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Abstract

Abstract Aims Recent studies have shown that in more than half of apparently unexplained sudden cardiac arrests (SCA), a specific aetiology can be unmasked by a careful evaluation. The characteristics and the extent to which such cases undergo a systematic thorough investigation in real-life practice are unknown. Methods and results Data were analysed from an ongoing study, collecting all cases of out-of-hospital cardiac arrest in Paris area. Investigations performed during the index hospitalization or planned after discharge were gathered to evaluate the completeness of assessment of unexplained SCA. Between 2011 and 2016, among the 18 622 out-of-hospital cardiac arrests, 717 survivors (at hospital discharge) fulfilled the definition of cardiac SCA. Of those, 88 (12.3%) remained unexplained after electrocardiogram, echocardiography, and coronary angiography. Cardiac magnetic resonance imaging yielded the diagnosis in 25 (3.5%) cases, other investigations accounted for 14 (2.4%) additional diagnoses, and 49 (6.8%) patients were labelled as idiopathic ventricular fibrillation (IVF) (48.7 ± 15 years, 69.4% male). Among those labelled IVF, only 8 (16.3%) cases benefited from a complete workup (including pharmacological testing). Younger patients [odds ratio (OR) 6.00, 95% confidence interval (CI) 1.80–22.26] and those admitted to university centres (OR 3.60, 95% CI 1.12–12.45) were more thoroughly investigated. Genetic testing and family screening were initiated in only 9 (18.4%) and 12 (24.5%) cases, respectively. Conclusion Our findings suggest that complete investigations are carried out in a very low proportion of unexplained SCA. Standardized, systematic approaches need to be implemented to ensure that opportunities for specific therapies and preventive strategies (including relatives) are not missed. Sudden death, Ventricular fibrillation, Workup, Prevention, Genetics, Family Introduction Sudden cardiac arrest (SCA), defined as a natural and unexpected collapse of presumed cardiac aetiology,1 is a major contributor to cardiovascular mortality (∼ 50%), with an estimated number of 300 000 cases a year in Europe.2,3 While SCA is principally related to coronary artery disease (80%),4 other causes include cardiomyopathies and electrical disorders, which are of particular importance due to their often dominant inherited (or familial) pattern and the potential for preventive measures among relatives.5–11 The diagnosis of idiopathic ventricular fibrillation (IVF) is reserved for cases where there is no evidence of underlying structural or electrical heart disease.12,13 However, this requires a thorough and comprehensive evaluation and should be a diagnosis of exclusion. Studies have suggested that a definitive diagnosis could be unmasked in more than half of apparently unexplained SCA, through a complete systematic medical assessment.14,–16 This is crucial from several perspectives including prognostication, implementation of specific therapy when possible, appropriate lifestyle counselling, and also optimization of screening and prevention among relatives.5,8,10,11,17,18 However, clinical characteristics of unexplained cardiac arrests and the extent to which such a comprehensive cardiac assessment is carried out in the real-life setting has not been investigated so far at the community level. Hence, we aimed to describe characteristics of patients labelled as IVF, evaluate the completeness of investigations in these cases, and address factors associated with more exhaustive investigations through a large ongoing prospective registry of SCA in Paris Area. Methods Study setting The methodology of this study is consistent with the STROBE checklist for observational studies.19 The Paris Sudden Death Expertise Center (Paris-SDEC) registry is an ongoing study and has been described previously.20–22 Briefly, it is a prospective population-based registry comprising Paris and suburbs, encompassing a residential population of approximately 6.7 million and covering 762 km2. Owing to a close collaboration with all the pre-hospital emergency medical services (EMS), every adult (≥18 years) case of out-of-hospital cardiac arrest occurring in the area of interest is systematically and prospectively enrolled in the Paris-SDEC registry since May 2011. In Paris, management of out-of-hospital cardiac arrest involves the firefighters and mobile emergency units, including at least one trained physician in emergency medicine. Patients in whom a return of spontaneous circulation is achieved are referred to a centre with an intensive care unit (ICU) and coronary intervention facilities. Patients aged less than 18 years and cardiac arrests occurring outside the geographical area of interest are excluded. Regular audits on the registry show that 99% of cardiac arrest cases admitted alive to the hospital are detected.20 The study is conducted in compliance with Good Clinical Practice, French Law, and the French data protection law. Data file of the Paris-SDEC registry was declared to and authorized by the French data protection committee (Commission Nationale de l'Informatique et des Libertés, CNIL). Study population Among all cases of out-of-hospital cardiac arrest collected in the Paris-SDEC registry, survivors of SCA of cardiac origin were analysed. According to definitions from recent guidelines,1 SCA was defined as an unexpected cardiac arrest without obvious extra-cardiac cause, occurring with a rapid witnessed collapse within 1 h after the onset of symptoms, or if unwitnessed, occurring within the 24 h after the last contact, in the absence of a prior terminal condition. Those likely due to other non-cardiac circumstances (such as trauma, drowning, hanging etc.) were excluded. Data collection Utstein23 templates for patient data collection were followed. General data included demographic characteristics and location of SCA (residential or public setting). Pre-hospital data recorded included SCA circumstances, preceding warning symptoms, presence of bystander, bystander cardiopulmonary resuscitation before EMS arrival, presence of shockable rhythm before advanced life support, and time intervals from collapse to basic life support and from basic life support to return of spontaneous circulation. Past medical history (cardiac disease, cardiovascular risk factors, comorbidities, treatment), final diagnosis and preventive measures implemented [implantable cardioverter defibrillator (ICD), family screening] were collected from both ICU and cardiology medical reports. The diagnostic process was undertaken by the local medical staff, but two investigators reviewed each medical report to ensure that appropriate diagnostic criteria were used, and provided final central adjudication. In cases of divergent opinion, a third expert was asked to arbitrate. The vital status and the neurological outcome at hospital discharge were assessed for all patients. Survival with favourable neurological prognosis was defined by a Cerebral Performance Category (CPC) score 1 or 2, with 1 representing full recovery or mild disability and 2, moderate disability but independent in activities of daily living. Assessment of medical investigations Medical investigations initiated and carried out among survivors were at the discretion of the managing medical team (real-world setting). Data regarding all investigations performed during the index hospitalization for SCA or planned subsequently after discharge were gathered to evaluate the completeness of initial assessment in cases labelled as IVF. The referent physician of each case was also contacted to collect all examinations performed and clinical events during the follow-up. In addition to 12-lead electrocardiogram (ECG), echocardiography and coronary angiography, cardiac magnetic resonance imaging (MRI) and provocative tests (ergonovine, ajmaline, and adrenaline) are those which have been demonstrated to have substantial yield in this clinical setting.14,15,24–34 Complete medical investigation was therefore defined as performance of cardiac MRI, ergonovine challenge, and pharmacological tests, besides the traditional tests. Diagnostic criteria were based on the latest international guidelines or major previous reports (see Supplementary material online, File S1).12,31,32,34,35 Data on performance of electrophysiological study,13,36 exercise testing,14 Holter-ECG,37 cardiac biopsy,38 signal averaged ECG,39 right ventricular angiography,40 Fourier phase analysis of gated blood pool single-photon emission computed tomography,41 myocardial voltage mapping,42 and genetic tests were also collected, as these tests can potentially reveal specific phenotypes in some cases of unexplained SCA. We finally hypothesized that academic centres (with dedicated electrophysiology units), and specific patients’ characteristics, could be associated with more thorough investigations. Statistical analysis Continuous data were expressed as mean ± standard deviation. Categorical data were expressed as frequencies and percentages. Comparisons used the χ2 or Fisher’s exact test for categorical variables and Student’s t-test or Mann–Whitney–Wilcoxon test, when appropriate, for continuous variables. Univariate logistic regressions were used to assess the association of completeness of investigations with patient characteristics such as age and sex, as well as treating centre. Missing data on study variables were no more than 1%, except for EMS call before SCA occurrence (15.6%), collapse to basic life support (9.2%) and basic life support to return of spontaneous circulation (14.1%) delays. Results were considered statistically significant at P-value <0.05. All analyses were two-tailed. Statistical analysis was performed using R software, version 3.3.2 (R Project for Statistical Computing). Results Between May 2011 and 2016, among the 18 622 out-of-hospital cardiac arrests, 717 survivors at hospital discharge from 48 different hospitals fulfilled the definition of cardiac SCA. Coronary artery disease was the main underlying aetiology (525 patients, 73.2%), followed by cardiomyopathies (88 patients, 12.3%) (Figure 1, flow chart). Among the 717 SCA survivors, ECG, coronary angiogram as well as echocardiography established the diagnosis in 629 (87.7%) cases. Cardiac MRI yielded the diagnosis in another 25 (3.5%) cases. Other investigations accounted for 14 (2.4%) additional diagnoses (Figure 2). Among the 88 patients without a diagnosis after the initial evaluation (ECG, echocardiogram, and coronary angiography), the proportion of unexplained SCA decreased from 100% to 55.7% after performance of subsequent examinations (cardiac MRI, ergonovine test, and pharmacological tests, Figure 3). In this group (unexplained SCA after initial evaluation), cardiac MRI revealed the diagnosis in 34.7%, ergonovine test in 30.8%, catecholamine test in 7.7%, and ajmaline challenge in 4.2% of investigated cases (diagnostic yield, Figure 2). Finally, a diagnosis of IVF was considered in 49 patients managed in 13 different hospitals, with no evidence of underlying structural or electrical heart disease discovered within the ambit of the performed investigations. Figure 1 View largeDownload slide Flow chart of the study. ACS, acute coronary syndrome; ARVC, arrhythmogenic right ventricular cardiomyopathy; CPVT, catecholaminergic polymorphic ventricular tachycardia; IVF, idiopathic ventricular fibrillation; LQTS, long QT syndrome; SCA, sudden cardiac arrest; WPW, Wolff–Parkinson–White syndrome. Figure 1 View largeDownload slide Flow chart of the study. ACS, acute coronary syndrome; ARVC, arrhythmogenic right ventricular cardiomyopathy; CPVT, catecholaminergic polymorphic ventricular tachycardia; IVF, idiopathic ventricular fibrillation; LQTS, long QT syndrome; SCA, sudden cardiac arrest; WPW, Wolff–Parkinson–White syndrome. Figure 2 View largeDownload slide Yield of different aetiological examinations. ARVC, arrhythmogenic right ventricular cardiomyopathy; CAD, coronary artery disease; CPVT, catecholaminergic polymorphic ventricular tachycardia; DCM, dilated cardiomyopathy; ECG, electrocardiogram; HCM, hypertrophic cardiomyopathy; SCA, sudden cardiac arrest; TTE, transthoracic echocardiography. Figure 2 View largeDownload slide Yield of different aetiological examinations. ARVC, arrhythmogenic right ventricular cardiomyopathy; CAD, coronary artery disease; CPVT, catecholaminergic polymorphic ventricular tachycardia; DCM, dilated cardiomyopathy; ECG, electrocardiogram; HCM, hypertrophic cardiomyopathy; SCA, sudden cardiac arrest; TTE, transthoracic echocardiography. Figure 3 View largeDownload slide Unexplained sudden cardiac arrest (‘idiopathic ventricular fibrillation’) rate by number of additional examinations after the initial workup (electrocardiogram, echocardiography, and coronary angiography) and during follow-up. *Cardiac MRI, ergonovine challenge, and pharmacological tests (ajmaline or cathecolamine) were considered for the initial evaluation. The three additional diagnoses made during the follow-up were revealed by two ergonovine challenges (coronary vasospasms) and one exercise testing (long QT syndrome). IVF, idiopathic ventricular fibrillation. Figure 3 View largeDownload slide Unexplained sudden cardiac arrest (‘idiopathic ventricular fibrillation’) rate by number of additional examinations after the initial workup (electrocardiogram, echocardiography, and coronary angiography) and during follow-up. *Cardiac MRI, ergonovine challenge, and pharmacological tests (ajmaline or cathecolamine) were considered for the initial evaluation. The three additional diagnoses made during the follow-up were revealed by two ergonovine challenges (coronary vasospasms) and one exercise testing (long QT syndrome). IVF, idiopathic ventricular fibrillation. Characteristics of IVF cases compared with other SCA are summarized in Table 1. Idiopathic ventricular fibrillation patients were younger (48.7 ± 14.8 vs. 57.8 ± 14.2 years, P < 0.001), had fewer traditional cardiovascular risk factors, and greater likelihood of family history of SCA (18.4% vs. 3.9%, P < 0.001). Emergency medical services were less frequently called prior to SCA in the IVF group (0% vs. 18.1%, P = 0.001), mostly related to a lower proportion of warning cardiac symptoms reported (defined as chest pain, dyspnoea, palpitations or faintness/syncope in the 4 weeks before SCA, 16.3% vs. 44.9%, P < 0.001). Average collapse to basic life support time was longer (5.2 ± 4.9 vs. 3.0 ± 4.1 min, P < 0.001) in IVF patients. The observed differences in sex distribution (69.4% vs. 80.8% of male, P = 0.080) and proportion of cases occurring during sport activity (16.7% vs. 9.6%, P = 0.132) were not statistically significant. Table 1 Characteristics of patients labelled idiopathic ventricular fibrillation compared with other sudden cardiac arrests IVFs (n = 49), n (%) Other SCAs (n = 668), n (%) P-value Age (years), mean ± SD 48.7 ± 14.8 57.8 ± 14.2 <0.001 Male sex 34 (69.4) 540 (80.8) 0.080 Cardiovascular risk factors  Current/ex-smoking 19/7 (38.8/14.3) 292/121 (43.8/18.2) 0.449  Hypertension 8 (16.3) 241 (36.2) 0.005  Dyslipidaemia 8 (16.3) 204 (30.6) 0.035  Overweight (BMI >25 kg/m2) 16 (32.7) 274 (41.1) 0.309  Coronary heredity 8 (16.3) 80 (12.0) 0.508  Diabetes mellitus 5 (10.2) 86 (12.9) 0.744 Family history of SCA 9 (18.4) 26 (3.91) <0.001 Cardiac warning symptoms 8 (16.3) 300 (44.9) <0.001 Public location 30 (61.2) 398 (59.6) 0.940 EMS call prior to SCA onset 0 (0) 102 (18.1) 0.001 Bystander 48 (98.0) 645 (96.6) 1.000 Bystander CPR 38 (77.6) 527 (79.6) 0.872 Collapse to basic life support (min), mean ± SD 5.2 ± 4.9 3.0 ± 4.1 <0.001 Basic life support to ROSC (min), mean ± SD 19.8 ± 13.8 19.1 ± 18.4 0.758 Sport-related SCA 8 (16.7) 64 (9.6) 0.132 IVFs (n = 49), n (%) Other SCAs (n = 668), n (%) P-value Age (years), mean ± SD 48.7 ± 14.8 57.8 ± 14.2 <0.001 Male sex 34 (69.4) 540 (80.8) 0.080 Cardiovascular risk factors  Current/ex-smoking 19/7 (38.8/14.3) 292/121 (43.8/18.2) 0.449  Hypertension 8 (16.3) 241 (36.2) 0.005  Dyslipidaemia 8 (16.3) 204 (30.6) 0.035  Overweight (BMI >25 kg/m2) 16 (32.7) 274 (41.1) 0.309  Coronary heredity 8 (16.3) 80 (12.0) 0.508  Diabetes mellitus 5 (10.2) 86 (12.9) 0.744 Family history of SCA 9 (18.4) 26 (3.91) <0.001 Cardiac warning symptoms 8 (16.3) 300 (44.9) <0.001 Public location 30 (61.2) 398 (59.6) 0.940 EMS call prior to SCA onset 0 (0) 102 (18.1) 0.001 Bystander 48 (98.0) 645 (96.6) 1.000 Bystander CPR 38 (77.6) 527 (79.6) 0.872 Collapse to basic life support (min), mean ± SD 5.2 ± 4.9 3.0 ± 4.1 <0.001 Basic life support to ROSC (min), mean ± SD 19.8 ± 13.8 19.1 ± 18.4 0.758 Sport-related SCA 8 (16.7) 64 (9.6) 0.132 BMI, body mass index; CPR, cardiopulmonary resuscitation; EMS, emergency medical service; IVF, idiopathic ventricular fibrillation; ROSC, return of spontaneous circulation; SCA, sudden cardiac arrest; SD, standard deviation. Table 1 Characteristics of patients labelled idiopathic ventricular fibrillation compared with other sudden cardiac arrests IVFs (n = 49), n (%) Other SCAs (n = 668), n (%) P-value Age (years), mean ± SD 48.7 ± 14.8 57.8 ± 14.2 <0.001 Male sex 34 (69.4) 540 (80.8) 0.080 Cardiovascular risk factors  Current/ex-smoking 19/7 (38.8/14.3) 292/121 (43.8/18.2) 0.449  Hypertension 8 (16.3) 241 (36.2) 0.005  Dyslipidaemia 8 (16.3) 204 (30.6) 0.035  Overweight (BMI >25 kg/m2) 16 (32.7) 274 (41.1) 0.309  Coronary heredity 8 (16.3) 80 (12.0) 0.508  Diabetes mellitus 5 (10.2) 86 (12.9) 0.744 Family history of SCA 9 (18.4) 26 (3.91) <0.001 Cardiac warning symptoms 8 (16.3) 300 (44.9) <0.001 Public location 30 (61.2) 398 (59.6) 0.940 EMS call prior to SCA onset 0 (0) 102 (18.1) 0.001 Bystander 48 (98.0) 645 (96.6) 1.000 Bystander CPR 38 (77.6) 527 (79.6) 0.872 Collapse to basic life support (min), mean ± SD 5.2 ± 4.9 3.0 ± 4.1 <0.001 Basic life support to ROSC (min), mean ± SD 19.8 ± 13.8 19.1 ± 18.4 0.758 Sport-related SCA 8 (16.7) 64 (9.6) 0.132 IVFs (n = 49), n (%) Other SCAs (n = 668), n (%) P-value Age (years), mean ± SD 48.7 ± 14.8 57.8 ± 14.2 <0.001 Male sex 34 (69.4) 540 (80.8) 0.080 Cardiovascular risk factors  Current/ex-smoking 19/7 (38.8/14.3) 292/121 (43.8/18.2) 0.449  Hypertension 8 (16.3) 241 (36.2) 0.005  Dyslipidaemia 8 (16.3) 204 (30.6) 0.035  Overweight (BMI >25 kg/m2) 16 (32.7) 274 (41.1) 0.309  Coronary heredity 8 (16.3) 80 (12.0) 0.508  Diabetes mellitus 5 (10.2) 86 (12.9) 0.744 Family history of SCA 9 (18.4) 26 (3.91) <0.001 Cardiac warning symptoms 8 (16.3) 300 (44.9) <0.001 Public location 30 (61.2) 398 (59.6) 0.940 EMS call prior to SCA onset 0 (0) 102 (18.1) 0.001 Bystander 48 (98.0) 645 (96.6) 1.000 Bystander CPR 38 (77.6) 527 (79.6) 0.872 Collapse to basic life support (min), mean ± SD 5.2 ± 4.9 3.0 ± 4.1 <0.001 Basic life support to ROSC (min), mean ± SD 19.8 ± 13.8 19.1 ± 18.4 0.758 Sport-related SCA 8 (16.7) 64 (9.6) 0.132 BMI, body mass index; CPR, cardiopulmonary resuscitation; EMS, emergency medical service; IVF, idiopathic ventricular fibrillation; ROSC, return of spontaneous circulation; SCA, sudden cardiac arrest; SD, standard deviation. In the IVF group, investigations were more comprehensive, but inconsistently performed (Table 2). In addition to the almost universally performed ECG, echocardiogram, and coronary angiography (47 of 49 cases), the most frequent other examinations conducted were cardiac MRI in 40 (81.6%) patients, ajmaline challenge in 21 (42.9%), provocative testing with ergonovine in 19 (38.8%), and electrophysiological study in 12 (24.5%), most often with isoprenaline infusion during the study [10 (20.4%) patients]. Genetic testing was initiated in only 9 (18.4%) patients during the index hospital stay, while other investigations such as 24 h Holter-ECG (6, 12.2%), right ventricular angiography (5, 10.2%), exercise testing (4, 8.2%), signal averaged ECG (2, 4.1%), and cardiac scintigraphy (1, 2.0%) were performed in a very low proportion of cases. Cardiac biopsy, adrenaline challenge and voltage mapping were not performed. Only 8 (16.3%) patients benefited from all three examinations shown to have the highest diagnostic yield (cardiac MRI, ergonovine, and pharmacological testing, Figure 2). Younger patients [odds ratio (OR) 6.00, 95% confidence interval (CI) 1.80–22.26, P = 0.005 for patients <45 vs. >45 years] and those admitted to university centres with dedicated electrophysiology units as compared with non-academic hospitals (OR 3.60, 95% CI 1.12–12.45, P = 0.035) were more thoroughly investigated. There was no significant difference according to sex (P = 0.371). No complication was reported during the investigations, and there was no correlation between the length of hospital stay after ICU discharge and the number of investigations performed (average of 11.5 ± 5.3 days, r = 0.25, P = 0.087). Table 2 Medical investigations of cases labelled idiopathic ventricular fibrillation (performed during the index hospitalization following the sudden cardiac arrest or planned subsequently after discharge) IVFs (n = 49), n (%) Coronary angiography 47 (95.9) Cardiac MRI 40 (81.6) Provocative testing  Ergonovine 19 (38.8)  Ajmaline 21 (42.9)  Isoprenaline 10 (20.4)  Adenosine 2 (4.1)  Adrenaline 0 (0) Electrophysiological study 12 (24.5) Genetic testing 9 (18.4) Holter-ECG 6 (12.2) Right ventricular angiography 5 (10.2) Exercise testing 4 (8.2) Signal averaged ECG 2 (4.1) Coronary CT 1 (2.0) Cardiac scintigraphy (for ARVC) 1 (2.0) Cardiac biopsy 0 (0) IVFs (n = 49), n (%) Coronary angiography 47 (95.9) Cardiac MRI 40 (81.6) Provocative testing  Ergonovine 19 (38.8)  Ajmaline 21 (42.9)  Isoprenaline 10 (20.4)  Adenosine 2 (4.1)  Adrenaline 0 (0) Electrophysiological study 12 (24.5) Genetic testing 9 (18.4) Holter-ECG 6 (12.2) Right ventricular angiography 5 (10.2) Exercise testing 4 (8.2) Signal averaged ECG 2 (4.1) Coronary CT 1 (2.0) Cardiac scintigraphy (for ARVC) 1 (2.0) Cardiac biopsy 0 (0) ARVC, arrhythmogenic right ventricular cardiomyopathy; ECG, electrocardiogram; MRI, magnetic resonance imaging. Table 2 Medical investigations of cases labelled idiopathic ventricular fibrillation (performed during the index hospitalization following the sudden cardiac arrest or planned subsequently after discharge) IVFs (n = 49), n (%) Coronary angiography 47 (95.9) Cardiac MRI 40 (81.6) Provocative testing  Ergonovine 19 (38.8)  Ajmaline 21 (42.9)  Isoprenaline 10 (20.4)  Adenosine 2 (4.1)  Adrenaline 0 (0) Electrophysiological study 12 (24.5) Genetic testing 9 (18.4) Holter-ECG 6 (12.2) Right ventricular angiography 5 (10.2) Exercise testing 4 (8.2) Signal averaged ECG 2 (4.1) Coronary CT 1 (2.0) Cardiac scintigraphy (for ARVC) 1 (2.0) Cardiac biopsy 0 (0) IVFs (n = 49), n (%) Coronary angiography 47 (95.9) Cardiac MRI 40 (81.6) Provocative testing  Ergonovine 19 (38.8)  Ajmaline 21 (42.9)  Isoprenaline 10 (20.4)  Adenosine 2 (4.1)  Adrenaline 0 (0) Electrophysiological study 12 (24.5) Genetic testing 9 (18.4) Holter-ECG 6 (12.2) Right ventricular angiography 5 (10.2) Exercise testing 4 (8.2) Signal averaged ECG 2 (4.1) Coronary CT 1 (2.0) Cardiac scintigraphy (for ARVC) 1 (2.0) Cardiac biopsy 0 (0) ARVC, arrhythmogenic right ventricular cardiomyopathy; ECG, electrocardiogram; MRI, magnetic resonance imaging. All 49 patients with a diagnosis of IVF had a favourable neurological outcome (CPC Score 1 or 2), and were implanted with an ICD for secondary prevention. Family screening was initiated during initial hospitalization in only 12 (24.5%) patients. The median follow-up was 48.7 months (range 11.7–71.2), with comprehensive data available in 46 (93.9%) patients. Aetiological investigations performed during follow-up after the initial evaluation were exercise testing in six patients, Holter-ECG in four, genetic testing in four, ergonovine challenge in three, and cardiac scintigraphy in two patients. These additional examinations eventually revealed two coronary vasospasms and one long QT syndrome (unmasked by exercise testing, Figure 3). Regarding genetic findings, one variant of unknown significance was found in the KCNQ1 gene in the patient with long QT syndrome diagnosed by exercise testing. During the follow-up, 10 (21.7%) IVF patients had a recurrence of ventricular arrhythmia (ventricular fibrillation or sustained ventricular tachycardia), after a median time of 281 days (range 64–1088 days), with an annual incidence rate of 5.7% (95% CI 2.8–10.3%). These patients also experienced a significant burden of inappropriate shocks [8 (17.4%) patients]. Discussion To the best of our knowledge, this is the first study evaluating the completeness of medical assessment among survivors of unexplained SCA in the community. Our findings suggest that in a real-life setting, there is a significant lack of comprehensive cardiac investigation, leading to an overuse of the diagnosis of IVF. These findings call for the implementation of a standardized, systematic diagnostic approach in such cases. Maximizing the ability to establish a diagnosis in ‘unexplained’ SCA has several implications. Firstly, it allows for provision of specific medical therapies, which might otherwise not be considered in a particular case. Although ICD implantation is almost universally done after SCA without acute or reversible cause, targeted pharmacological treatment can reduce ventricular arrhythmias and device therapies, as can implementation of essential lifestyle changes (avoiding high-risk drugs in long QT and Brugada syndromes, limiting excessive alcohol intake and immediate treatment of fever with antipyretic drugs in Brugada syndrome, and limiting or avoiding sports activities in exercise-related rhythm disorders).12,43 Secondly, because patients with SCA and no structural heart disease most of the time turn out to have inherited cardiac disorders, obtaining a diagnosis is crucial to perform targeted screening of family members, allowing early diagnosis and implementation of primary prevention for these patients, before the potential occurrence of a life-threatening event as first presentation.5,8,10,11,44,45 It has been tested and demonstrated that in the absence of a clear aetiology after ECG, echocardiography, and coronary angiography, a global workup strategy using a systematic algorithm including in particular pharmacological, exercise, and genetic testing, may allow the identification of cardiac abnormalities in more than half of apparently unexplained SCA.14,–16 In our population, less than 20% of the cases labelled IVF received a comprehensive investigation. In particular, while cardiac MRI was performed in the majority of cases (80%), coronary vasospasm provocative testing and ajmaline tests were clearly underused. Also, the very low rate of exercise testing and Holter-ECG recording could have led to missed opportunities to diagnose catecholaminergic polymorphic ventricular tachycardia cases or unmask some long QT syndromes.46 Concerning adrenaline challenge and QT analysis, its predictive value and interpretation remains debated and often challenging, whereas it is much more useful and simple to perform both an exercise test and a 12-lead 24 h Holter recording to observe specific changes in repolarization during the recovery phase or night-time. These striking findings illustrate the gap between results reported by highly specialized electrophysiology teams working in tertiary centres, and our real-world approach involving numerous unselected hospitals. Moreover, our results emphasize that very few investigations are performed during follow-up subsequent to the initial evaluation during index hospitalization. The last consensus document defining the minimal requirements for the diagnosis of IVF was published more than two decades ago in 1997, and clearly needs updating in the light of recent advances in imaging, genetic and molecular testing.13 While recent European guidelines have underlined the crucial role of family screening, stating a clear diagnostic approach with ECG, echocardiography (and/or MRI), Holter-ECG, exercise testing, signal averaged ECG, and provocative test with ajmaline (when Brugada syndrome is suspected), the need for further thorough investigations in the index case is left to the treating specialist’s discretion. The value of genetic tests has also been emphasized in case of clinical suspicion of a specific phenotype with an inherited cardiac disorder.12 Although targeted genetic testing has been reported to find causative mutations in up to almost 50% of cases of apparently unexplained SCA,11 genetic screening for a large panel of genes in IVF patients is not currently recommended,12,43 due to its low yield in the absence of a specific clinical suspicion to guide testing, where multiple rare variants of unknown significance cannot formally be considered as causal in the absence of informative familial analyses. Nevertheless, being initiated in only 9 (18.4%) patients in the present study, there is a clear, present scope to enhance the role of genetic testing in the diagnostic armamentarium, particularly in the light of promising results from recent studies.46 Screening of first-degree relatives of an unexplained SCA is essential, and several studies have shown its clinical relevance. Krahn and colleagues.10 reported cardiac abnormalities in 17–30% (depending on levels of diagnostic strength) of a large population of 398 first-degree family members of unexplained SCA. In addition to enabling early, specific management in case of identification of a clear phenotype in relatives, family screening also has the potential to improve rates of aetiological diagnosis among index cases. As demonstrated by Jiménez-Jáimez et al.,15 when no cause of SCA is identified after conventional testing, family screening can sometimes establish the diagnosis retrospectively in the index case, because penetrance and expressivity among gene carriers in the same family is variable. Our study highlights that a diagnosis of IVF is made in a significant minority of SCA cases (6.8%). Although its exact incidence is unknown and will probably decline with advancements in diagnostic testing and the discovery of new primary arrhythmia syndromes, similar rates from 5 to 10% have been reported in the literature.47,48 It represents, for example, a higher proportion of SCA than identified electrical primary disorders in our study [15 (2.1%) patients], although, as discussed above, inadequate medical investigations probably underestimate the true proportion of channelopathies. We also identified several clinical characteristics of cases labelled IVF. Patients were younger, with a distinct and lower cardiovascular risk factors profile, and a relatively good proportion of them had a family history of SCA (18.4%). Although circumstances of occurrence were similar to other SCAs, relatively fewer of them had specific cardiac symptoms during the weeks prior to the event, with resultant less pre-SCA EMS call and thus longer collapse to basic life support duration. These findings fit particularly with a primary electrical cardiac disorder, characterized by propensity toward ventricular fibrillation in an otherwise normal heart, and emphasize the challenge represented by the prediction of such cases, where SCA may be the inaugural event and alternative preventive strategies have to be sought.49–51 Study limitations The present study has certain limitations. Firstly, our hospital data are extracted from medical records. While a central committee performed adjudication, this process was based on medical files provided by the different hospitals. Furthermore, we collected the performance of specialized key cardiac investigations, which are unlikely to be underreported in medical reports. We also contacted the referral physician of each IVF case to ensure that all examinations performed were collected. However, family screening, often implemented after completion of all clinical testing can be significantly delayed or initiated by other practitioners, and might be missed in some instances. Secondly, our data are based on a large population with numerous centres involved, but due to the limited number of cases as well as the relatively short study period, we were not able to adequately assess temporal trends in investigation of SCA over the years. Thirdly, disparities in the extent of SCA investigation may exist both regionally and in different Health systems and caution has to be exercised in generalizing these results. Finally, our main result focuses on investigations performed during hospitalization or planned at discharge, because our objective was to assess the comprehensiveness of the initial workup by the different teams in current practice before labelling SCA as IVF, but diagnoses could emerge remotely, especially in this population where a close follow-up has been shown to be essential.16,52,53 However, our data on follow-up emphasize that very few investigations are performed after the initial evaluation. Conclusion Our findings from a real-life setting emphasize the extent to which unexplained SCAs are insufficiently investigated and the diagnosis of IVF is probably overused, despite evidence supporting the yield of exhaustive medical investigations in this specific setting. Less than 20% of patients eventually benefit from a complete workup in this context, underlining the importance of referring these patients to expert centres. Guidelines have to be framed, promoting a standardized and systematic diagnostic strategy to improve the proportion of definite diagnosis in apparently unexplained SCA and allow optimized management and better preventive strategies, including among family members. Supplementary material Supplementary material is available at European Heart Journal online. Acknowledgements Paris-SDEC Executive Committee is part of the ESCAPE-NET project, a €10 million funding from the European Commission (Horizon 2020 programme) to develop research on sudden cardiac death in Europe. Funding The Paris-SDEC activities are supported by the Institut National de la Santé et de la Recherche Médicale (INSERM), Paris Descartes University, Assistance Publique - Hôpitaux de Paris, Fondation Coeur et Artères, Global Heart Watch, Fédération Française de Cardiologie, Société Française de Cardiologie, Fondation Recherche Medicale, as well as industrial partners (Medtronic, St Jude Medical, Boston Scientific, Liva Nova, and Biotronik). Conflict of interest: none declared. References 1 Fishman GI , Chugh SS , Dimarco JP , Albert CM , Anderson ME , Bonow RO , Buxton AE , Chen P-S , Estes M , Jouven X , Kwong R , Lathrop DA , Mascette AM , Nerbonne JM , O'Rourke B , Page RL , Roden DM , Rosenbaum DS , Sotoodehnia N , Trayanova NA , Zheng Z-J. Sudden cardiac death prediction and prevention: report from a National Heart, Lung, and Blood Institute and Heart Rhythm Society Workshop . Circulation 2010 ; 122 : 2335 – 2348 . 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European Heart JournalOxford University Press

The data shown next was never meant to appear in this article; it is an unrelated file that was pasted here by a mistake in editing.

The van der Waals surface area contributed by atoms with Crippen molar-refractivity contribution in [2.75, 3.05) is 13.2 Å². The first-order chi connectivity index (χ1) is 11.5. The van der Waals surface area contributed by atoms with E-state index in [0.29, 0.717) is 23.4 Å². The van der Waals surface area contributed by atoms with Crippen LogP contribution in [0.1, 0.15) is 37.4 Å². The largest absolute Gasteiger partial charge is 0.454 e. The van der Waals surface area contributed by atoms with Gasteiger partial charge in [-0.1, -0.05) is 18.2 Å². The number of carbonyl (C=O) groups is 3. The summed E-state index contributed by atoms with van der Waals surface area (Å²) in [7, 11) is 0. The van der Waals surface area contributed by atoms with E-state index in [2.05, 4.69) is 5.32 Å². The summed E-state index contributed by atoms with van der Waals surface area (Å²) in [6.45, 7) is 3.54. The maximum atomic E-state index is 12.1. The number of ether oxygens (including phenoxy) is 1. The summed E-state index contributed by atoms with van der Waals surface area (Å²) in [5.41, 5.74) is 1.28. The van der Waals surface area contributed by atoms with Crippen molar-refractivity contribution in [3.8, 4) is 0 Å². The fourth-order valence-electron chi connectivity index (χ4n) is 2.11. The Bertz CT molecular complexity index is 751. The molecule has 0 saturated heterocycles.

Published: Mar 16, 2018